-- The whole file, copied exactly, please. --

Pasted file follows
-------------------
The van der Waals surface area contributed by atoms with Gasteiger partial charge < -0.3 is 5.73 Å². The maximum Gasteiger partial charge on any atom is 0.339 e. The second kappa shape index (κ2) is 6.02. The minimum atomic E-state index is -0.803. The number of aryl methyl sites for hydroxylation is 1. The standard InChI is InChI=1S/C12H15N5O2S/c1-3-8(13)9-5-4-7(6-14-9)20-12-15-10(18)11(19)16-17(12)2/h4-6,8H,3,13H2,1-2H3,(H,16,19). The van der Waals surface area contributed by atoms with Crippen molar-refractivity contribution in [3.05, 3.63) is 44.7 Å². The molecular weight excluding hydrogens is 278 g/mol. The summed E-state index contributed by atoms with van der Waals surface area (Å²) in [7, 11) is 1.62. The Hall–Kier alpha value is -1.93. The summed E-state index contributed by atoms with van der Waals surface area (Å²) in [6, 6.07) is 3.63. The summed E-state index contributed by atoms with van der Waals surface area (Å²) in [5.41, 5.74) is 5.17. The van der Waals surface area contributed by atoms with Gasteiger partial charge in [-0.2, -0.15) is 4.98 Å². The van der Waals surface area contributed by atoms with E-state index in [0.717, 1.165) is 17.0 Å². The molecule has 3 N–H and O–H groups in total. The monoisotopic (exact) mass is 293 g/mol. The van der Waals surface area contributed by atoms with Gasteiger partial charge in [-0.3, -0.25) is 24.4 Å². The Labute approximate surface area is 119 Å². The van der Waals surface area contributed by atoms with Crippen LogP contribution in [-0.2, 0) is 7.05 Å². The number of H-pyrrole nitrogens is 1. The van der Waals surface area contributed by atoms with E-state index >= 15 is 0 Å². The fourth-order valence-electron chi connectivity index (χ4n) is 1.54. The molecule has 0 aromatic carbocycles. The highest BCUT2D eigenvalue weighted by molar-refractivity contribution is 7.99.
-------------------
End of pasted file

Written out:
The van der Waals surface area contributed by atoms with Gasteiger partial charge < -0.3 is 5.73 Å². The maximum Gasteiger partial charge on any atom is 0.339 e. The second kappa shape index (κ2) is 6.02. The minimum atomic E-state index is -0.803. The number of aryl methyl sites for hydroxylation is 1. The standard InChI is InChI=1S/C12H15N5O2S/c1-3-8(13)9-5-4-7(6-14-9)20-12-15-10(18)11(19)16-17(12)2/h4-6,8H,3,13H2,1-2H3,(H,16,19). The van der Waals surface area contributed by atoms with Crippen molar-refractivity contribution in [3.05, 3.63) is 44.7 Å². The molecular weight excluding hydrogens is 278 g/mol. The summed E-state index contributed by atoms with van der Waals surface area (Å²) in [7, 11) is 1.62. The Hall–Kier alpha value is -1.93. The summed E-state index contributed by atoms with van der Waals surface area (Å²) in [6, 6.07) is 3.63. The summed E-state index contributed by atoms with van der Waals surface area (Å²) in [5.41, 5.74) is 5.17. The van der Waals surface area contributed by atoms with Gasteiger partial charge in [-0.2, -0.15) is 4.98 Å². The van der Waals surface area contributed by atoms with E-state index in [0.717, 1.165) is 17.0 Å². The molecule has 3 N–H and O–H groups in total. The monoisotopic (exact) mass is 293 g/mol. The van der Waals surface area contributed by atoms with Gasteiger partial charge in [-0.3, -0.25) is 24.4 Å². The Labute approximate surface area is 119 Å². The van der Waals surface area contributed by atoms with Crippen LogP contribution in [-0.2, 0) is 7.05 Å². The number of H-pyrrole nitrogens is 1. The van der Waals surface area contributed by atoms with E-state index >= 15 is 0 Å². The fourth-order valence-electron chi connectivity index (χ4n) is 1.54. The molecule has 0 aromatic carbocycles. The highest BCUT2D eigenvalue weighted by molar-refractivity contribution is 7.99.